Opinion: The vicious cycle of cheating in college

(Illustration by Savannah Thaemert | The Collegian)

It’s a struggle college students live with every day: one day you have all the time on your hands, and the next you barely have a second to sit down.

But what happens when it’s 11:50 p.m. and you forgot you have an assignment due at midnight, or maybe you forgot you have a quiz in your next class that you didn’t study for? What do you do when the angel on your right shoulder is telling you to take responsibility for your actions, or lack thereof, and the demon on your left shoulder is telling you to cheat?

You go with your left shoulder, at least that’s what 75 percent of college students choose, according to James M. Lang’s Boston Globe article, “How college classes encourage cheating.”

Despite colleges hosting orientations and seminars on academic integrity in efforts to decrease cheating, students are continuing to find their greatest resource to be their classmates.

“In other words, it may be that cheating rates are so high because too many university curriculums and courses are designed for cheating,” Lang said. “Based on current trends in college education, the problem may be about to get worse.”

With the ever-evolving society we live in, I believe it is what is available to us at the time that determines how hard we are going to have to work.

Before technology, looking up the answer to a homework problem, emailing your friend your homework or sending pictures of the test you just took wasn’t possible, therefore, schoolwork required quite a bit more effort than it does now.

One thing that hasn’t changed, however, is the handful of factors that contribute to a student’s decision to cheat.

The five most common reasons students cheat are ambiguous attitudes, competitive pressures, institutional apathy, lack of understanding and self-interest, according to Ralph Heibutzki’s Our Everyday Life article, “Statistics on why college students decide to cheat.”

“Students often view cheating as the only way to level the playing field, especially if they see peers behaving likewise,” Heibutzki said.

This vicious cycle of cheating in tandem with society’s mental approach to the situation seems like a clear reason why universities’ efforts to decrease cheating rates have failed, according to Bryce Buchmann’s Huffington Post article, “Cheating in college: Where it happens, why students do it and how to stop it.”

“Since cultural ideas may influence the prevalence of cheating, the best long-term solution may be to take a societal approach,” Buchmann said. “For cheating to be reduced, instead of seeing cheating as something that can’t be done, they must come to recognize that it should not be done.”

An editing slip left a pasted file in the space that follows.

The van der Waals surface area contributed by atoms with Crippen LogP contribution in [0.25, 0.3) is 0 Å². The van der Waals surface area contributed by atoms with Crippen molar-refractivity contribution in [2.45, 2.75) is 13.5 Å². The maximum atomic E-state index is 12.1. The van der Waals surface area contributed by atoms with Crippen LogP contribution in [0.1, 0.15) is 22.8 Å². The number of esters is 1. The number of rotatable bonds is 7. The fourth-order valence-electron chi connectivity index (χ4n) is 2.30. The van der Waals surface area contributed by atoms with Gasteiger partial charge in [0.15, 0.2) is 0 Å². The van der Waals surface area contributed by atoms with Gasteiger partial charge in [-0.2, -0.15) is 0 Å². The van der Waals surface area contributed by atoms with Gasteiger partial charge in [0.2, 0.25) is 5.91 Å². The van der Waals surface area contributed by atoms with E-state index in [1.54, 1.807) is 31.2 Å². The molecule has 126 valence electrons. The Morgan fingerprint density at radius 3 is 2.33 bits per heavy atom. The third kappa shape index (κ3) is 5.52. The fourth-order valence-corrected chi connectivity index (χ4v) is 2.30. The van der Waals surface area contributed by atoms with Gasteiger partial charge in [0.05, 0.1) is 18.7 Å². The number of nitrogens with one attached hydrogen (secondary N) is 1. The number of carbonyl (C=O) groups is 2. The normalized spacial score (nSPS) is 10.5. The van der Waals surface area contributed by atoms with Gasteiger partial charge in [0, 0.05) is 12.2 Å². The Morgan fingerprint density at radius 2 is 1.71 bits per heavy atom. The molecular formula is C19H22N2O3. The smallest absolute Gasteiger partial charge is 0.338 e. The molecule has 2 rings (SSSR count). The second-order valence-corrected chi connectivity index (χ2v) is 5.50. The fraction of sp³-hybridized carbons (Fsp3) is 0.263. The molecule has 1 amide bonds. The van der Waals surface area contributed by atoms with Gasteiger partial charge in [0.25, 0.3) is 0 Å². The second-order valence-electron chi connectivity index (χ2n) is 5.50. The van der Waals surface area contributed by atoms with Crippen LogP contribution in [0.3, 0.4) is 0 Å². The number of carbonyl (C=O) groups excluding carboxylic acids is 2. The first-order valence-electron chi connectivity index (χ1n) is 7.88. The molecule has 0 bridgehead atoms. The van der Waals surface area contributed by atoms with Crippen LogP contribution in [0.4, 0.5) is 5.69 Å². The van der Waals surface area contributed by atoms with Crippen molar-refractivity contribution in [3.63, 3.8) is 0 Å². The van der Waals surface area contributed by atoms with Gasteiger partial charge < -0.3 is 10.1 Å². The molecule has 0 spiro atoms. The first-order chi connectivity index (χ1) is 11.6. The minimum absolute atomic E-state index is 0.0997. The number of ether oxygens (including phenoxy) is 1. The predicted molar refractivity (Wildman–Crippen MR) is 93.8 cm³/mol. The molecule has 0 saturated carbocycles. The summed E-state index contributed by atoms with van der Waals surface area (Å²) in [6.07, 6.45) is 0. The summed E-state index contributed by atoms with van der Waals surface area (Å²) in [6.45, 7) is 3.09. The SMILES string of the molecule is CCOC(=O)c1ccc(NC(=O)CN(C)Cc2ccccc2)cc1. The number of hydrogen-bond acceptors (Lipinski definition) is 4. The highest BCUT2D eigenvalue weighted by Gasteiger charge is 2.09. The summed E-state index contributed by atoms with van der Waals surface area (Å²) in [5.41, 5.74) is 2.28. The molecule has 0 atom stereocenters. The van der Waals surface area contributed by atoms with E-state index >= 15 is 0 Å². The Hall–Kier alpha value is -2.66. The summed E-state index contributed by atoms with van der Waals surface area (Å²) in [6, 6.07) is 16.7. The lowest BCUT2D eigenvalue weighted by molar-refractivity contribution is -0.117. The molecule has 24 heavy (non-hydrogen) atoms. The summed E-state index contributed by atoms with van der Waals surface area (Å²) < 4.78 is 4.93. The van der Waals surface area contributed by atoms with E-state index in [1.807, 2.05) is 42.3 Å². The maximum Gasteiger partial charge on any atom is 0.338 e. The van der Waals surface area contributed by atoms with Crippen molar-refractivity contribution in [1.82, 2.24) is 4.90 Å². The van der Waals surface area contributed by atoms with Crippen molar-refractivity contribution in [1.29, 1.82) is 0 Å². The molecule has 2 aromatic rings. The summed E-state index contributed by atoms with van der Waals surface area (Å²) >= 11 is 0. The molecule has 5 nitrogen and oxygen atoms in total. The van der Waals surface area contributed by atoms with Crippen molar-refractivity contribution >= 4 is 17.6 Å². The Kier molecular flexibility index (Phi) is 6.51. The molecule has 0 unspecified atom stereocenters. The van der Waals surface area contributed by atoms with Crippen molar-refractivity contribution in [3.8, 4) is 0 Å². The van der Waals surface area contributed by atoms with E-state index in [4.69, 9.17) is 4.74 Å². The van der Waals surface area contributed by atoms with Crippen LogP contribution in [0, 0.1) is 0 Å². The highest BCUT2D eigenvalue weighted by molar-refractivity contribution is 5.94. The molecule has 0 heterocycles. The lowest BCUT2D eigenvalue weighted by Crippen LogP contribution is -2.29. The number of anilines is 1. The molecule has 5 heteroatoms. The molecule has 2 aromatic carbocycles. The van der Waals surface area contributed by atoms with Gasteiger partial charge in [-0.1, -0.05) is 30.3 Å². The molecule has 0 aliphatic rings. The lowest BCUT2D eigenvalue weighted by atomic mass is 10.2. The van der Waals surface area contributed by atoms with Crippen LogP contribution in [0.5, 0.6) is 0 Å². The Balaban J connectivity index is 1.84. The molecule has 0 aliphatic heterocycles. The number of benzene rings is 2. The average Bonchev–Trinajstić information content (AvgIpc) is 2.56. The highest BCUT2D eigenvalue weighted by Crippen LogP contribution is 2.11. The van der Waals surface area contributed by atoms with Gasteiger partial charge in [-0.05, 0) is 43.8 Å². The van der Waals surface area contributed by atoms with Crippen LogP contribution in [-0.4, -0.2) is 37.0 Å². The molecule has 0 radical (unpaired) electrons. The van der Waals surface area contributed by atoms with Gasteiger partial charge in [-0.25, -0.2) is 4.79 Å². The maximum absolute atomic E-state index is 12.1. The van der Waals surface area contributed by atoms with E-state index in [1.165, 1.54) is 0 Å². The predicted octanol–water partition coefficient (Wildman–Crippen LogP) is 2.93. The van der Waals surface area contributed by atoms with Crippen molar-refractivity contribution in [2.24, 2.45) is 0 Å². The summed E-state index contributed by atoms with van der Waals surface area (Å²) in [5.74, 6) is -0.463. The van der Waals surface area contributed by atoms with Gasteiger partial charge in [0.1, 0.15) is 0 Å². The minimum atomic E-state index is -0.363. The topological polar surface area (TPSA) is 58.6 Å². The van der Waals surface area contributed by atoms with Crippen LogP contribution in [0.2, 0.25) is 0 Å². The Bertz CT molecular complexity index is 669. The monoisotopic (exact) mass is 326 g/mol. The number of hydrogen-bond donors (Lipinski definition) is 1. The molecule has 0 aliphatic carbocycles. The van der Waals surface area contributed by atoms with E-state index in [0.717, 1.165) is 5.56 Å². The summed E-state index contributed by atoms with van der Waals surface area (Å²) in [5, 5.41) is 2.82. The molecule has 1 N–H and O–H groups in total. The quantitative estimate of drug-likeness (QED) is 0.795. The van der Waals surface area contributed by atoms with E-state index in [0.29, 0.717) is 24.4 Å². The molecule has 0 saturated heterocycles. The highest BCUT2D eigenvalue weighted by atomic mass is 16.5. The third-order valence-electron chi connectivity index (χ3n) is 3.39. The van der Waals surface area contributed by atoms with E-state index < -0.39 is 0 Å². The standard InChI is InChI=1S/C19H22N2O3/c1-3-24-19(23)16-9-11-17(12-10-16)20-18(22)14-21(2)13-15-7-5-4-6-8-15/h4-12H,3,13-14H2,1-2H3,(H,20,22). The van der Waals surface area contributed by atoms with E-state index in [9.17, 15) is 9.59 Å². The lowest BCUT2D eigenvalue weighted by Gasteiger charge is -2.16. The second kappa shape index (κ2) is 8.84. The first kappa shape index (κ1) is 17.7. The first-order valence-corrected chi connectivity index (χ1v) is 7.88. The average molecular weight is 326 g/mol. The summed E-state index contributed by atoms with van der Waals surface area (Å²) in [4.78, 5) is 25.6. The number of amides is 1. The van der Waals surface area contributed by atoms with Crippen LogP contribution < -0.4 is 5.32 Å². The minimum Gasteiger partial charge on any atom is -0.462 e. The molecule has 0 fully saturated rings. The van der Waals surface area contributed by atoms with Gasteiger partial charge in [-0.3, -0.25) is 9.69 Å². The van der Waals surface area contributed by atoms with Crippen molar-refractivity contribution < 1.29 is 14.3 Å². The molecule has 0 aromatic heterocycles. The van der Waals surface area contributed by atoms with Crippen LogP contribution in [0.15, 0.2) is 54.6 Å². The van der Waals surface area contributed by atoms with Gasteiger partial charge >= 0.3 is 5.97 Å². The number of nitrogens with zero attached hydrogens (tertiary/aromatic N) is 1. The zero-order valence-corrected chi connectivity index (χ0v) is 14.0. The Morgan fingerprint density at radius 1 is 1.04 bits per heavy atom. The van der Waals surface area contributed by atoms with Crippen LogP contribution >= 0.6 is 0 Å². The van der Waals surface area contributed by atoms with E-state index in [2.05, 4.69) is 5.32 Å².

While I do agree with Buchmann in that there needs to be a moral standard we as college students hold ourselves to, I believe there needs to be a level of understanding on the universities’ part that cheating will happen.

Between classes, extracurriculars, work and constant life adjustments – just to keep your head above water – there comes a time when the only break you get is when your friend is nice enough to give you a couple answers on your homework.

I can’t pretend to be above cheating, because I understand how it can be the last resort sometimes. However, making this action a habit can turn bad quickly, according to professor Michael Bishop, Chair of the Iowa State University Department of Philosophy and Religion.

“Cheating cheapens the diploma,” Bishop said. “An Iowa State degree is a valuable commodity, only if people trust that it is a mark of excellence.”

Although Bishop was referring to Iowa State specifically, this is true for all universities and the diplomas students receive when they leave.

A college diploma is a sign of perseverance through those all-nighters, the professor you didn’t get along with and the seemingly endless hours of treading water to stay afloat. A college diploma is something to be proud of. Don’t rob yourself of that by cheating your way through college.

“The cheater cheats himself of an education,” Bishop said.

Hi world! I'm Kaitlyn Cotton. I'm a junior studying English with hopes of going to law school one day. I spend my days writing, reading and working for the Collegian. I have had articles published in the Kansas City Star, the Collegian, and most importantly- my parent's refrigerator.